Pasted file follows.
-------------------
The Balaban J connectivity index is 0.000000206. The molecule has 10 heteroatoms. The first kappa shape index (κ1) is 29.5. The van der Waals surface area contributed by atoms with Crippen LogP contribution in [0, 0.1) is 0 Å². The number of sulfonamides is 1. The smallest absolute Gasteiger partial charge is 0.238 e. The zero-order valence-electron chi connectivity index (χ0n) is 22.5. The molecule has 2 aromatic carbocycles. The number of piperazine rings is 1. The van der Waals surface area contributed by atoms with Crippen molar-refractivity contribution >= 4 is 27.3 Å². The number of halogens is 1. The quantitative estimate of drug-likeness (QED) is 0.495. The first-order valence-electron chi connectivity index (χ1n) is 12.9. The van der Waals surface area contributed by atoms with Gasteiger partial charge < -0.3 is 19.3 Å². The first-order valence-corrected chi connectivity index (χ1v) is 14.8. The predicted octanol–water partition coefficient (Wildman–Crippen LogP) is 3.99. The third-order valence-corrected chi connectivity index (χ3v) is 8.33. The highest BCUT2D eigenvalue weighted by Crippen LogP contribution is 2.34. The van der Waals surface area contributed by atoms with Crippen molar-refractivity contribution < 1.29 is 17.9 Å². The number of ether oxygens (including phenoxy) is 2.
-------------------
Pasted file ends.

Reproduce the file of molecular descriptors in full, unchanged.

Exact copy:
The Balaban J connectivity index is 0.000000206. The molecule has 10 heteroatoms. The first kappa shape index (κ1) is 29.5. The van der Waals surface area contributed by atoms with Crippen LogP contribution in [0, 0.1) is 0 Å². The number of sulfonamides is 1. The smallest absolute Gasteiger partial charge is 0.238 e. The zero-order valence-electron chi connectivity index (χ0n) is 22.5. The molecule has 2 aromatic carbocycles. The number of piperazine rings is 1. The van der Waals surface area contributed by atoms with Crippen molar-refractivity contribution >= 4 is 27.3 Å². The number of halogens is 1. The quantitative estimate of drug-likeness (QED) is 0.495. The first-order valence-electron chi connectivity index (χ1n) is 12.9. The van der Waals surface area contributed by atoms with Gasteiger partial charge < -0.3 is 19.3 Å². The first-order valence-corrected chi connectivity index (χ1v) is 14.8. The predicted octanol–water partition coefficient (Wildman–Crippen LogP) is 3.99. The third-order valence-corrected chi connectivity index (χ3v) is 8.33. The highest BCUT2D eigenvalue weighted by Crippen LogP contribution is 2.34. The van der Waals surface area contributed by atoms with Crippen molar-refractivity contribution < 1.29 is 17.9 Å². The number of ether oxygens (including phenoxy) is 2.